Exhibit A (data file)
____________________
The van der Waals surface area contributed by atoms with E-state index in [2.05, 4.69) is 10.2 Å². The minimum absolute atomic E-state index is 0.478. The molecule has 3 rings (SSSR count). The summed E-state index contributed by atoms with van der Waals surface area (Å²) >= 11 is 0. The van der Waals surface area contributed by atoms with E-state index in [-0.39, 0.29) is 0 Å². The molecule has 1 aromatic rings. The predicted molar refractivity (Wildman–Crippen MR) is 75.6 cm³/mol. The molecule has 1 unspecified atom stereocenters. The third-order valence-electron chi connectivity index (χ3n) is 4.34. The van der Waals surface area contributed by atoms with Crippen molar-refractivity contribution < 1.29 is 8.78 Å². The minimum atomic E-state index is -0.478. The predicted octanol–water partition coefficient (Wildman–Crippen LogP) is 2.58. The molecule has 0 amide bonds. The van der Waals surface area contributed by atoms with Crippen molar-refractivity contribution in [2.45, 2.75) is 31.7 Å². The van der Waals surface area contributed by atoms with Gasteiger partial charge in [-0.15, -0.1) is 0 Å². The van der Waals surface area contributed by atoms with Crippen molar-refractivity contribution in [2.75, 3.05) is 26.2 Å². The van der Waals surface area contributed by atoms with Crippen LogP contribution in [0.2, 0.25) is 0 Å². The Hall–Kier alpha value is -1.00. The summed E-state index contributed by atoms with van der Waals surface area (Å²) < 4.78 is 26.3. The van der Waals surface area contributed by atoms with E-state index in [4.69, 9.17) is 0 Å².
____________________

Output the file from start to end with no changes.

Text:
The van der Waals surface area contributed by atoms with E-state index in [2.05, 4.69) is 10.2 Å². The minimum absolute atomic E-state index is 0.478. The molecule has 3 rings (SSSR count). The summed E-state index contributed by atoms with van der Waals surface area (Å²) >= 11 is 0. The van der Waals surface area contributed by atoms with E-state index in [-0.39, 0.29) is 0 Å². The molecule has 1 aromatic rings. The predicted molar refractivity (Wildman–Crippen MR) is 75.6 cm³/mol. The molecule has 1 unspecified atom stereocenters. The third-order valence-electron chi connectivity index (χ3n) is 4.34. The van der Waals surface area contributed by atoms with Crippen molar-refractivity contribution < 1.29 is 8.78 Å². The minimum atomic E-state index is -0.478. The predicted octanol–water partition coefficient (Wildman–Crippen LogP) is 2.58. The molecule has 0 amide bonds. The van der Waals surface area contributed by atoms with Crippen molar-refractivity contribution in [2.45, 2.75) is 31.7 Å². The van der Waals surface area contributed by atoms with Gasteiger partial charge in [-0.15, -0.1) is 0 Å². The van der Waals surface area contributed by atoms with Crippen molar-refractivity contribution in [2.75, 3.05) is 26.2 Å². The van der Waals surface area contributed by atoms with Crippen LogP contribution in [0.2, 0.25) is 0 Å². The Hall–Kier alpha value is -1.00. The summed E-state index contributed by atoms with van der Waals surface area (Å²) < 4.78 is 26.3. The van der Waals surface area contributed by atoms with E-state index in [4.69, 9.17) is 0 Å².